The Missed Encounter
Is it an accident that the “aleatory” content of Althusser’s materialism came increasingly to the fore after 1968? Although he had remained publicly loyal to the PCF, its conservative role in the events had, he later acknowledged, “betrayed the working class.” It had not displayed the virtù necessary to take hold of fortuna and bring something into being out of the atoms. Bureaucratically deformed, politically compromised, and lacking a serious Marxist science, it had been unwilling to behave as a Modern Prince might. As such, the story of 1968 was in part the story of a non-event, a failure to happen. The bustle of insurgent France was, to this extent, a void. The later strategic failures in its handling of the electoral alliance with the socialists finally provoked Althusser’s excoriating public criticism of the PCF leadership a decade later.
The propelling force of that critique was the attack on the PCF leadership, its dogma, its “deep-rooted, tenacious and inveterate distrust of the masses,” and the organizational means by which it secured the obedience of Party militants.[xvi] Written shortly after this critique, Althusser wrote “Marx in his Limits,” identifying the culmination of a long-brewing crisis of Marxism. This crisis he traced back to the degeneration of the Russian Revolution and its Stalinist aftermath which no “Communist party […] has had the elementary political courage to attempt to analyze.”[xvii] But he also drew up a critical balance sheet of Marx’s own legacy.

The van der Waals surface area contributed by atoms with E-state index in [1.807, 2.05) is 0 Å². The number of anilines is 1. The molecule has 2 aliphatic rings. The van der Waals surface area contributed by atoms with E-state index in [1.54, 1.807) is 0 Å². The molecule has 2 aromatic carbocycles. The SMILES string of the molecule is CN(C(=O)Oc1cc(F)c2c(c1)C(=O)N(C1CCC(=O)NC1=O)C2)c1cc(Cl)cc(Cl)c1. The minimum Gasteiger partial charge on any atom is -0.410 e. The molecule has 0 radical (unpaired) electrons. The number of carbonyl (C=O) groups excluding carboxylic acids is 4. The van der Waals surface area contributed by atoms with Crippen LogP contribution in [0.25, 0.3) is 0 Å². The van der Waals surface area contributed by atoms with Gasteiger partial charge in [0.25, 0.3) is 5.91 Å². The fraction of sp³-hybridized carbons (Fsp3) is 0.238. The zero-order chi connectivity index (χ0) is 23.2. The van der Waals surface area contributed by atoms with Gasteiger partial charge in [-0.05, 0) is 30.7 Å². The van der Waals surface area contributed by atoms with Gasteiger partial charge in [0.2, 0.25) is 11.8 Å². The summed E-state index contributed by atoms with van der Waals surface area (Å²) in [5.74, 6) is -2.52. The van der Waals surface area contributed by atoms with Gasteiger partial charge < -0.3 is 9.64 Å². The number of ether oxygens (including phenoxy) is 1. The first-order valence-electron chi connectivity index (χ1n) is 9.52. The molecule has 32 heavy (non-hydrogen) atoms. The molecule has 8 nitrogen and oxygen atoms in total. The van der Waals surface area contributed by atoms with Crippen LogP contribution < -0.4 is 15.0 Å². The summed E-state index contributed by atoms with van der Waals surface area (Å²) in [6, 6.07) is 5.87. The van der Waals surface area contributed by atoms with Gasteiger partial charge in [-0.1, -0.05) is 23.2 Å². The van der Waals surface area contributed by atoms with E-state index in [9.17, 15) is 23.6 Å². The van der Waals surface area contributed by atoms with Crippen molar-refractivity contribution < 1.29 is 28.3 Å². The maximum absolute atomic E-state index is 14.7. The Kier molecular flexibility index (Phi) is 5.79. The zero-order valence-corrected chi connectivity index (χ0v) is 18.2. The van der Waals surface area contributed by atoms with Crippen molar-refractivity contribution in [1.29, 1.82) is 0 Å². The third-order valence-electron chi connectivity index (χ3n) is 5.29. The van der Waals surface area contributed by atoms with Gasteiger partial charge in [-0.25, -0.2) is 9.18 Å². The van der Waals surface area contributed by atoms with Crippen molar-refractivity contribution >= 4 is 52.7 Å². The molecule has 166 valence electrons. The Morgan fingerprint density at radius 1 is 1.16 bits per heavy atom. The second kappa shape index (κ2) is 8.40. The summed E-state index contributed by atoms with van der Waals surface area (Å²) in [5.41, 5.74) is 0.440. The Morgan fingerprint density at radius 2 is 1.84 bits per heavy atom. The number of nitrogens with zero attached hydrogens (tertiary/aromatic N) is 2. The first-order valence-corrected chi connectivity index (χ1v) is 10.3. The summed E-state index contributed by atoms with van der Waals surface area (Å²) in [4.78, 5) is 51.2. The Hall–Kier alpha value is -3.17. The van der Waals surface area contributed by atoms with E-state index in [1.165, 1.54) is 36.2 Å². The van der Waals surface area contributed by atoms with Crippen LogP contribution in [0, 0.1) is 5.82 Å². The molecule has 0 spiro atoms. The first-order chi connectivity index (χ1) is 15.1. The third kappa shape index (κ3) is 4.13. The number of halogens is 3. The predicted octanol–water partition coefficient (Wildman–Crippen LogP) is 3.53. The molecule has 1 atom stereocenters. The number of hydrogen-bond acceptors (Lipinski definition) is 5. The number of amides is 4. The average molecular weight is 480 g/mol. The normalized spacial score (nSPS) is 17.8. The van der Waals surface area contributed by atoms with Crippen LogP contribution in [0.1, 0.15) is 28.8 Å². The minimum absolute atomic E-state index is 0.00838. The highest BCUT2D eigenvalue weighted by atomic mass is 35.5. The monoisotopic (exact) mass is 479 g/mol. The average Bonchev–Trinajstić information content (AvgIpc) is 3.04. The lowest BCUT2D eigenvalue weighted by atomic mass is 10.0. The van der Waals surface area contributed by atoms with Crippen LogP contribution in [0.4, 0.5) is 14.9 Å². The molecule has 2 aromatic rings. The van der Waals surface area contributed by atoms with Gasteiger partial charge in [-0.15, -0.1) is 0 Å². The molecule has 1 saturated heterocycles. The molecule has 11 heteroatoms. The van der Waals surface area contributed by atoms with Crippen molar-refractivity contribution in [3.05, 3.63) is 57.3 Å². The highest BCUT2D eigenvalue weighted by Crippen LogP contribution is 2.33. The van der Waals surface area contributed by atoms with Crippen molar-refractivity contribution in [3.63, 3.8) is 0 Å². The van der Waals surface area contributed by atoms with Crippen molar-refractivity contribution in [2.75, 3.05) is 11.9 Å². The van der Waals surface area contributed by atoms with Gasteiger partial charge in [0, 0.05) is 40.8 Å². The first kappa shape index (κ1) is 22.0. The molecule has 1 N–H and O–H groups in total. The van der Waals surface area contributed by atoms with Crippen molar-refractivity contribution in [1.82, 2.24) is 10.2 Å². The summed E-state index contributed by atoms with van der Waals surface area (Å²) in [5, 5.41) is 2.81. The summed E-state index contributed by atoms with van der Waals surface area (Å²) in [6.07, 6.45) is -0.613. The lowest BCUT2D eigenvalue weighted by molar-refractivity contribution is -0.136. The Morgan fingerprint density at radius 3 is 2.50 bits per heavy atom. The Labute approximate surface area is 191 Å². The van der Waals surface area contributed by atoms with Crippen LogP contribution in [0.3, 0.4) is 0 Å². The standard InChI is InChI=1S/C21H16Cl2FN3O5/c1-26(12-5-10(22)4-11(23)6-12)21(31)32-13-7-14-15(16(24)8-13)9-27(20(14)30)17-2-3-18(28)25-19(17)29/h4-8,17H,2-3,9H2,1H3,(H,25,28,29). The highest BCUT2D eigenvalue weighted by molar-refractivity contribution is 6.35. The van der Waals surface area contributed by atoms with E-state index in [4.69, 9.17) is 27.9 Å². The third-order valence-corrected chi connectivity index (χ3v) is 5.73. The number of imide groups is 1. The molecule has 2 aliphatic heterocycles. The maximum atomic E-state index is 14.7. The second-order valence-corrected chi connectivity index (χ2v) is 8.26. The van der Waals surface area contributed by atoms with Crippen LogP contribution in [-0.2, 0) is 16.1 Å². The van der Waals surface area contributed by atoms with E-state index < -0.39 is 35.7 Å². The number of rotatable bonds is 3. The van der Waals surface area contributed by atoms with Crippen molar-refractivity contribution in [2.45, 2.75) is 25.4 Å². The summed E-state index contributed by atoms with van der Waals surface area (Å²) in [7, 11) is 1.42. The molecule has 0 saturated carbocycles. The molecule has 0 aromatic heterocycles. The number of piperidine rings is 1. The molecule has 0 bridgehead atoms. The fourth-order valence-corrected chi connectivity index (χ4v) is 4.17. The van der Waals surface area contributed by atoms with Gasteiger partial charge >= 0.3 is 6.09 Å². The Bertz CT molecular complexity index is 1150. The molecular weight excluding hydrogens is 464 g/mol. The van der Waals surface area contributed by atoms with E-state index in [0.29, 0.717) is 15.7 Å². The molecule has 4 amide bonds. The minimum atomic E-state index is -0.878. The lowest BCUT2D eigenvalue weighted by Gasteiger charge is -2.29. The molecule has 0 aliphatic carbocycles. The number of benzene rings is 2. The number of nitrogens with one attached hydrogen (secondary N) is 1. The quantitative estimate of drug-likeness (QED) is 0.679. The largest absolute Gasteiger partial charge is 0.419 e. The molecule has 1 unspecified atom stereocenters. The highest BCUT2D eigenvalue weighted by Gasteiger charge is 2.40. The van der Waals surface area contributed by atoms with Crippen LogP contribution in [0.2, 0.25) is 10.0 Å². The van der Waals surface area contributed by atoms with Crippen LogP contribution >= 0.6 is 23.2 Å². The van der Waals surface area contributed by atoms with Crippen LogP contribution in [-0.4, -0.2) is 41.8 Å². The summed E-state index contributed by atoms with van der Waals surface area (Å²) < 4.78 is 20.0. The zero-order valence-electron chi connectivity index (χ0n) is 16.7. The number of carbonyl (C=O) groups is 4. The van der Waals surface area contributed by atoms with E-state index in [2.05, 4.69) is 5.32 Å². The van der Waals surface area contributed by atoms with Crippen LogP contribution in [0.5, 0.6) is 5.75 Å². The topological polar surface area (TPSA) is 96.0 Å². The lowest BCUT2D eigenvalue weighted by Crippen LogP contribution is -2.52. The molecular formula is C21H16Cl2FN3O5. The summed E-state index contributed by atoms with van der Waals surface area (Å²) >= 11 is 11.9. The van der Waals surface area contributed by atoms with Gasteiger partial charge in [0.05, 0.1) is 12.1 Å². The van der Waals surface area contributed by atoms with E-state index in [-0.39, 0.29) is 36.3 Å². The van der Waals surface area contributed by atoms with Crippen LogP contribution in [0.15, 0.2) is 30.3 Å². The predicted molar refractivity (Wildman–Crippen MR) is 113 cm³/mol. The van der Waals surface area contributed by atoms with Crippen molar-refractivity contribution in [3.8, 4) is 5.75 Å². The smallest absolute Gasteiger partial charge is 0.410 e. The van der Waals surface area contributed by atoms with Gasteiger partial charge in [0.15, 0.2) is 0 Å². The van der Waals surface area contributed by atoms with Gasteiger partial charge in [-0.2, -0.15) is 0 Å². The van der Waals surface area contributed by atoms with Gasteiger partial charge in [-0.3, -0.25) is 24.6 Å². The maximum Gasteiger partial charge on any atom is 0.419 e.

The analysis of this crisis reflected Althusser’s long-standing preoccupations — with the relation of base to superstructure, and forces to relations of production, for example. It contained many breaks with his previous stances: for example, on the thesis that theory is “external” to the workers’ movement. And it concluded by critically engaging Gramscian theory, driven by its growing popularity among Eurocommunists, which seemed to be damning in its critique until arriving at “the ‘absolute limit’ of Marxist thought: namely, its inability to think ‘politics.’” If Gramsci’s theory of hegemony was unsatisfactory, Althusser thought, no Marxist had yet “given, except in the form of lists or descriptions, even the rudiments of an analysis responding to the question: just what might politics be?”
Aleatory materialism, attempting to provide the parameters for answering this question, revises the concerns of the early work. In a sense, it was a culmination, for Althusser had always sought a theory of history that did not reduce its instances or render them unintelligible, but was capable of appreciating its variety without prejudice. It was also a break. In “Contradiction and Overdetermination,” Althusser asked: “Are we not always in exceptional situations?”[xviii] An emphasis on the singularity of situations and the necessary impurity of “contradictions” is not necessarily incompatible with a sophisticated and rigorous determinism.